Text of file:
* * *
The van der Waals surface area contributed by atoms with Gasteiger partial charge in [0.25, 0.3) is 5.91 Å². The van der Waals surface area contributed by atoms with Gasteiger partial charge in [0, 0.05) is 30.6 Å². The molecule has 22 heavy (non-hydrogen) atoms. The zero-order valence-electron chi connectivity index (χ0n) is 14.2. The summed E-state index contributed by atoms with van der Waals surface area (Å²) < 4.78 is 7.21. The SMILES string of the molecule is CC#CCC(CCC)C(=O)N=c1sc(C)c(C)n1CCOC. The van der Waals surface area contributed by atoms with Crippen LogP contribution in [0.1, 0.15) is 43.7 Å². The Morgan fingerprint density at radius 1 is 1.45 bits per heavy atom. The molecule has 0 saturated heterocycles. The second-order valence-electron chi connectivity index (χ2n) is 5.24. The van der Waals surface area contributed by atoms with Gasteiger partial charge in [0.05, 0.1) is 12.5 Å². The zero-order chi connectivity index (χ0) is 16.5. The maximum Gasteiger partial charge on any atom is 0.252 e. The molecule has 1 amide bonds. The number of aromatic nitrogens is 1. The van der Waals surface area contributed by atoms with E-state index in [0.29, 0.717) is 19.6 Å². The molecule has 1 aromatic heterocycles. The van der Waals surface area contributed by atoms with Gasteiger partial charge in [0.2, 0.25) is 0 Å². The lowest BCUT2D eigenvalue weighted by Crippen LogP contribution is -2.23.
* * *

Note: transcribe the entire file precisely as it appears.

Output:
The van der Waals surface area contributed by atoms with Gasteiger partial charge in [0.25, 0.3) is 5.91 Å². The van der Waals surface area contributed by atoms with Gasteiger partial charge in [0, 0.05) is 30.6 Å². The molecule has 22 heavy (non-hydrogen) atoms. The zero-order valence-electron chi connectivity index (χ0n) is 14.2. The summed E-state index contributed by atoms with van der Waals surface area (Å²) < 4.78 is 7.21. The SMILES string of the molecule is CC#CCC(CCC)C(=O)N=c1sc(C)c(C)n1CCOC. The van der Waals surface area contributed by atoms with Crippen LogP contribution in [0.1, 0.15) is 43.7 Å². The Morgan fingerprint density at radius 1 is 1.45 bits per heavy atom. The molecule has 0 saturated heterocycles. The second-order valence-electron chi connectivity index (χ2n) is 5.24. The van der Waals surface area contributed by atoms with Gasteiger partial charge in [0.05, 0.1) is 12.5 Å². The zero-order chi connectivity index (χ0) is 16.5. The maximum Gasteiger partial charge on any atom is 0.252 e. The molecule has 1 amide bonds. The number of aromatic nitrogens is 1. The van der Waals surface area contributed by atoms with E-state index in [0.29, 0.717) is 19.6 Å². The molecule has 1 aromatic heterocycles. The van der Waals surface area contributed by atoms with Gasteiger partial charge in [0.2, 0.25) is 0 Å². The lowest BCUT2D eigenvalue weighted by Crippen LogP contribution is -2.23.